Understanding this may give you a more accurate picture of yourself and put you in a more positive mindset. You don’t want to be normal, you want to be exceptional. Suddenly, there’s nothing ‘wrong’ with you — instead, you have a drive to work beyond your limits and excel at what most people cannot – Doing things when you absolutely don’t feel like it. Skipping naps and other enjoyable things to get shit done.

Sometimes we avoid doing trivial tasks because while the task itself takes 5 minutes, there’s a burdensome process that must happen before and after the task. One example is upgrading your computer. Putting new computer memory (RAM) in is easy. It’s simple and takes literally a minute. The entire process of upgrading your RAM can take much longer, or at least seem to be a huge burden psychologically. We need to shutdown, move the pc, open it, put the RAM in, close the pc, move the pc back, run some RAM tests, etc.

In reality even the entire process done fully as hypothesized above doesn’t take too long, but we will subconsciously avoid or procrastinate on tasks that we think might be a chore. One way to counter this is to always think about maintenance while you work. Don’t do a half-assed job because you’re in a rush. Take extra time to make sure your work is quality. Leave your work in a state in which neither you, nor anybody else would mind going back to and maintaining. Depending on what you’re working on, document your work (for yourself as much as for others), clean up properly and make sure things are as close to how you left them as possible. Try to be consistent.

I have a major problem taking the garbage out, not because I mind spending 60 seconds picking up bags from every room and tossing them in a bin, but because I can’t find the garbage bags. Irritated, I fumble through my garage for a garbage bag, get the chore done, but then have the same problem a few days later. If I take an extra 5 minutes to organize all the things I need (bags, twist ties, etc), probably close to the bin going out, then the chore will remain trivial.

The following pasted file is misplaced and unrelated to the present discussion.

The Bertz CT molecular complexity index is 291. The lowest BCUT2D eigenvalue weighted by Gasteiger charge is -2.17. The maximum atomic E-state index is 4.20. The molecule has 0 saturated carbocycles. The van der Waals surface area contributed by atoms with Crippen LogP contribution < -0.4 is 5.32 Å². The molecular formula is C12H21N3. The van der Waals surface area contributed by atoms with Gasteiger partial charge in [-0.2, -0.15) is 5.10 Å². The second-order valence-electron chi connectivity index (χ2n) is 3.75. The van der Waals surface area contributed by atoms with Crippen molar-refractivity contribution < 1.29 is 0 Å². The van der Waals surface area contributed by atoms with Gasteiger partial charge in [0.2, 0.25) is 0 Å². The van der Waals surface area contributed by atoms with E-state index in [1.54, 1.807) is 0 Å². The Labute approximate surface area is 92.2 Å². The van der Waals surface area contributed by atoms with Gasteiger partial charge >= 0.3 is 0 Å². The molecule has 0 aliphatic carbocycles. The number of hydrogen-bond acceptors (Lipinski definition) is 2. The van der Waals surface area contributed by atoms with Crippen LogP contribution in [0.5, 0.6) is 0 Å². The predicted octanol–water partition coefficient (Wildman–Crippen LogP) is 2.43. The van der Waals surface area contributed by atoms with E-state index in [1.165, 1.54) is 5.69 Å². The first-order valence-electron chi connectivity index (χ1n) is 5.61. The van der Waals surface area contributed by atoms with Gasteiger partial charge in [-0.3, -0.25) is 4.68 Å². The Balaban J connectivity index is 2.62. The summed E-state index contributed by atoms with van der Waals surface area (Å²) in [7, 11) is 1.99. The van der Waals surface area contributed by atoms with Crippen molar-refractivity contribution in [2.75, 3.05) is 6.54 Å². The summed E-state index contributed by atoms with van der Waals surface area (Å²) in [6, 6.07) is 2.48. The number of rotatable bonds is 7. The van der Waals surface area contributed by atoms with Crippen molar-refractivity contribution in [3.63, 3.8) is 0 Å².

Another major cause of stress is not being able to find something, because I didn’t put it back in its usual place the last time I used it. This is especially aggravating when somebody else does it to me. Living with others who have bad habits is probably the best catalyst in getting you to make positive changes in your own habits.

Spending a little extra time in every single task you do takes considerable effort to make a habit, but is well worth it. I suggest starting small. I began by always putting things back where they belonged, and then moved on to doing the dishes as soon as I’ve used them, instead of having them pile up. It’s especially important to keep the flow going when you absolutely don’t feel like doing so. The best time to keep pushing and go with it is when you can logically justify putting the chore off. Being able to realize that washing a just-used plate will only take a minute and is worth it, when you can easily justify not washing the plate because you’re studying or otherwise very busy, is one of the last steps you’d need to get through before this habit becomes regular.

Posted in Bad Habits, persistence, Procrastination, Productivity at June 20th, 2009. 1 Comment.

You’re walking down the street, watching TV, or just browsing the web, and you come across something profitable or unique you had an idea for long ago, but never bothered to pursue. The feeling is both good and bad. On one hand, this discovery reassurances you that despite what your peers might tell you, neither you nor your ideas are crazy, inane or unfeasible. But on the other hand, that dude totally stole your idea.

But what does “stole my idea” mean? This assumes that the idea itself belongs to you, and being that it’s your own idea, it does belong to you, but does it mean that nobody else can have the same idea? We’d like to think so. In reality, there’s a good deal of people who have long had the same ideas we have now, and there will be people having these same ideas thinking they’re unique long after we’ve actually implemented the idea and shown it to the world. The idea can belong to each of these people, but the actual implementation cannot.